More Is Not Always Best

Americans tend to think that more of everything is better, don’t we?  And there are some things I wouldn’t mind having more of.  I’d love to have more time to do all the things I want to do.  More nieces and nephews would always be great!  More people in my006 circle of friends, more cats, and a little more chocolate in my diet would also be nice.

But when it comes to exercise, I’ve discovered that more may not always be better.  Once I graduated from the elliptical exclusively, I added in a variety of group classes–Zumba, Bootcamp, Body Pump, Pilates.  They were all good classes, good workouts, but as my fitness level increased, I began taking multiple classes consecutively, thinking that if I exercised more I could speed my weight loss.  In April of 2014, I found myself spending about 3 hours a day at the gym; yet, my weight stubbornly refused to budge.  I’d heard about plateaus.  Holy cow, it was frustrating!  I was exhausted.  I physically could not add in any more exercise time.  What was I going to do?

Desperate for some help, I signed up to work with a personal trainer at the gym.  During the initial assessment, I told the trainer how much I’d been exercising, but that my weight was staying the same.  He got this look of “Yeah, I’ve heard that a million times before”, and that’s when I learned about the General Adaptation Syndrome.  Basically, the body adapts to the stress (in this case amount and type of exercise) placed on it.  Because my workouts were predictable in both intensity and type of exercise, my body was not being challenged to increase it’s fitness.  It could handle what I was throwing at it.

The trainer’s recommendation?  Weight training.  Throw in something new and different to challenge the body.  I began working with the trainer for one session a week.  He put me through some short, high intensity workouts (enter my curiosity about CrossFit) and mixed in some strength training.  Slowly, I began to see the weight on the scale go down again.  Unfortunately, my trainer moved to Switzerland (I know, right?!), but he put me on a path to reach my weight loss goals.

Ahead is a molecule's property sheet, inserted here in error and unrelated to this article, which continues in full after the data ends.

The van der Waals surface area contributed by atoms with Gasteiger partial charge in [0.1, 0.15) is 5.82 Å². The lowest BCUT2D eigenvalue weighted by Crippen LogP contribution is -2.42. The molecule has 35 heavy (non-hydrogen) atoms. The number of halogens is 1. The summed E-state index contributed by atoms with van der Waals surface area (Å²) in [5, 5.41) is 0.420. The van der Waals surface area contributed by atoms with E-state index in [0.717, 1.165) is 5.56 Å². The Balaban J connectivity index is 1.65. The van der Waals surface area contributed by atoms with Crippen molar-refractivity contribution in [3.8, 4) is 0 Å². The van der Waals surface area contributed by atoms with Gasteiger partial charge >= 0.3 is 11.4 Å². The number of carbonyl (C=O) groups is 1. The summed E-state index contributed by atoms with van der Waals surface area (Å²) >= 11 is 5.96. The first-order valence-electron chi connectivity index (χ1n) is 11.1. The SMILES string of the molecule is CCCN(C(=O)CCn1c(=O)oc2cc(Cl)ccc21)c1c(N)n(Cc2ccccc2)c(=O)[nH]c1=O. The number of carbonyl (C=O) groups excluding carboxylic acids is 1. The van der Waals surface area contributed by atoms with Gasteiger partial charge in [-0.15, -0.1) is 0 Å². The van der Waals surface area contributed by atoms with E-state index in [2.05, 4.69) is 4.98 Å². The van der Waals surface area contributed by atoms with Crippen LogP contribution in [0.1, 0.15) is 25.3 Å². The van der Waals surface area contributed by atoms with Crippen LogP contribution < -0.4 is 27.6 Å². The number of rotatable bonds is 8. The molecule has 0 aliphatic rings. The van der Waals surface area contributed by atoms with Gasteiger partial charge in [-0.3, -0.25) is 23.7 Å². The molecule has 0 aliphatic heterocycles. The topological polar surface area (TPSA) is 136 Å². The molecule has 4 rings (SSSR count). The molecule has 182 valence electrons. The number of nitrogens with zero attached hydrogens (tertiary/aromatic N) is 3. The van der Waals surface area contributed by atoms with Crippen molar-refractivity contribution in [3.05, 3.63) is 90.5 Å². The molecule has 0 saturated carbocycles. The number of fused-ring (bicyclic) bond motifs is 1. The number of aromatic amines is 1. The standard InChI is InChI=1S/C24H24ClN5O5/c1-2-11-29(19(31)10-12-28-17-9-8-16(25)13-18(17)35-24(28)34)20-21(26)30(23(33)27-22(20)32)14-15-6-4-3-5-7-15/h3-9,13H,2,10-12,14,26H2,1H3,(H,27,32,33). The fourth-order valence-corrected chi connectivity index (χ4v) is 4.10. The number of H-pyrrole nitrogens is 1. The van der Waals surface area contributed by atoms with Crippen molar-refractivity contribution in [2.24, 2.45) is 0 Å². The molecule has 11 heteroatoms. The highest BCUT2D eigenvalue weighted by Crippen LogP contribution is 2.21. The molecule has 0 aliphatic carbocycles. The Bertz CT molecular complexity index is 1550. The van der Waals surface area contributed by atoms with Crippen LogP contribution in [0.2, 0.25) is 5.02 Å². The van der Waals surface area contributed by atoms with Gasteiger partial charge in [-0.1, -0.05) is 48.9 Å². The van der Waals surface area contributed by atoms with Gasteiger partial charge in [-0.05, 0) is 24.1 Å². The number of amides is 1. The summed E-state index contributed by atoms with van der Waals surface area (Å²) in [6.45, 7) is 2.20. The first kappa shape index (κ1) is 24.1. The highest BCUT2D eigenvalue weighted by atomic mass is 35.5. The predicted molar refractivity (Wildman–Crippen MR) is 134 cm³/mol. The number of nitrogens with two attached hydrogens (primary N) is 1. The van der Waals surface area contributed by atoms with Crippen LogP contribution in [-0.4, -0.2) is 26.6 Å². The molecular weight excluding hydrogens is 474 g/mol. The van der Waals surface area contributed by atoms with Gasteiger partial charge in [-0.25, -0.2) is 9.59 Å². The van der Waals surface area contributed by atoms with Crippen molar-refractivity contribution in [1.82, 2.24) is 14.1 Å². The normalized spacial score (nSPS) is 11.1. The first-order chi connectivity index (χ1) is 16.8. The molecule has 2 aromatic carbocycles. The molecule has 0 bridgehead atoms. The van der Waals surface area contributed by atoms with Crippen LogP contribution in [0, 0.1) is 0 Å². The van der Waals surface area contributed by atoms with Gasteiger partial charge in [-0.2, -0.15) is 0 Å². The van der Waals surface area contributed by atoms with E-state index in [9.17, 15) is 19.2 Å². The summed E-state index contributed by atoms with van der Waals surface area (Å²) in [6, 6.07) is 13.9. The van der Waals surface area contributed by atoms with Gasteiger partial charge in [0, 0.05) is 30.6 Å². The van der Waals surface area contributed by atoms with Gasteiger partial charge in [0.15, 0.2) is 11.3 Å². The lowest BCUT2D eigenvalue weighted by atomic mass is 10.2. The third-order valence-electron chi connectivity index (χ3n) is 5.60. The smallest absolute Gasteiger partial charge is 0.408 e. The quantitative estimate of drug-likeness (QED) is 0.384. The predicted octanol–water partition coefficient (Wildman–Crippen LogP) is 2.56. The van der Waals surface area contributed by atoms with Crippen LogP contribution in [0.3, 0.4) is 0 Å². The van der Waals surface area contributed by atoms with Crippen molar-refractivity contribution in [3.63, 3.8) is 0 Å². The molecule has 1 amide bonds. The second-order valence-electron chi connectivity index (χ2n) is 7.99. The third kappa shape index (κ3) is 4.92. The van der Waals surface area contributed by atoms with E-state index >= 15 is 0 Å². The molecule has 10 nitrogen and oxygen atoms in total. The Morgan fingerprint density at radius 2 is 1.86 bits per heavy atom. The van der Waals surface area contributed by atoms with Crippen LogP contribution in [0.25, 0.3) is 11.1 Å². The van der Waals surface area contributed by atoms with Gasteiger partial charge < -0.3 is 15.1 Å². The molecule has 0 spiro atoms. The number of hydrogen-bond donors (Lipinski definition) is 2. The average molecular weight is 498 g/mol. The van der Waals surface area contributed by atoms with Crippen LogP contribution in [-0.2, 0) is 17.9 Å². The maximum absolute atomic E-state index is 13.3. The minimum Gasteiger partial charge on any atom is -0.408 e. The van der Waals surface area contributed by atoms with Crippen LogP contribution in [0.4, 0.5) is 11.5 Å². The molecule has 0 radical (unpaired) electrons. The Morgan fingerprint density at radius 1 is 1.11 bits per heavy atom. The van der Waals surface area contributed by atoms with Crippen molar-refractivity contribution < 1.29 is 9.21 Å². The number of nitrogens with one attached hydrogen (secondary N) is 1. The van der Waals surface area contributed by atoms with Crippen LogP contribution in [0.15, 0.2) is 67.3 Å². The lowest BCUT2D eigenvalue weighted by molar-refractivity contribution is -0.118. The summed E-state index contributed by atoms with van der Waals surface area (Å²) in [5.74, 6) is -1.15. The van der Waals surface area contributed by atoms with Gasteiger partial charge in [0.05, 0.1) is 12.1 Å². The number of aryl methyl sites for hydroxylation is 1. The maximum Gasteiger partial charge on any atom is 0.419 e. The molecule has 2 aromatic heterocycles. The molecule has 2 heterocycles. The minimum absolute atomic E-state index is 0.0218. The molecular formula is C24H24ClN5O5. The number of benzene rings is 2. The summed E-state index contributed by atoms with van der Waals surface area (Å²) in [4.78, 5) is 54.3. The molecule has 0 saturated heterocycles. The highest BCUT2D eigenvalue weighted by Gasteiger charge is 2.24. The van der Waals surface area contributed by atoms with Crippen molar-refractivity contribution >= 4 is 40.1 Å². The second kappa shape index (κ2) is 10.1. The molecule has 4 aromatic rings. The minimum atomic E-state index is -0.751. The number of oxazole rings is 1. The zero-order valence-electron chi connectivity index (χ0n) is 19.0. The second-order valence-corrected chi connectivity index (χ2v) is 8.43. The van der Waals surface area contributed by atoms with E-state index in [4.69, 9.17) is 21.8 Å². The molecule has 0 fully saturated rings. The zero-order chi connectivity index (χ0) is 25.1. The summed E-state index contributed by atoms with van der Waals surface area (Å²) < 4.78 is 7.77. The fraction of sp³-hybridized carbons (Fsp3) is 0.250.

I’m not a personal trainer (yet…), so I don’t have the expertise to develop a training plan for you (yet…), but for me variety has been the key.  A huge perk of being a part of a coached running group has been having the types of runs spelled out for me; I just have to do them.  Some days I run hills.  Other days I run speed intervals.  Some runs are shorter in distance but faster.  Saturday runs are generally slower in pace but longer in distance.  Lots of variety.  And that’s what I like about CrossFit.  Every workout is different, so I’m always being challenged (more about CrossFit another time).

I’m sure there are lots of online workouts to follow.  The only one I have experience with is IdealShape Up Challenge.  You can check it out here.

I signed up for the challenge as I was recovering from ITBS last year.  I found the workouts challenging, and the equipment needed was minimal and not that expensive.  The challenge is free, and the workouts are fairly short and easy to do in a small space.


As the saying goes, variety is the spice of life, right?  It keeps exercise interesting, if nothing else!

What is your exercise routine?

What do you find challenging about adding variety to your workouts?


Author: Juanita

Thanks for dropping in! I'm Juanita. People tell me I don't look like a Juanita since I'm red headed and freckled with super pale skin, but what's in a name, right? I'm a 40-something, single (as in no kids, never been married) gal from Oklahoma. I'm a nurse and most importantly, a follower of Jesus. I love chocolate, am scared of heights, and petrified of snakes. After my fortieth birthday and coming to grips with the fact that I was obese, I discovered I'm a runner and a CrossFitter, and that there's a whole lot of life left to live. I just had to get past the fat, stare down the fear, and realize that 40 is not too old for new beginnings. So this is the story of my struggles and adventures in the quest to live a healthy life in mind, body, and soul.

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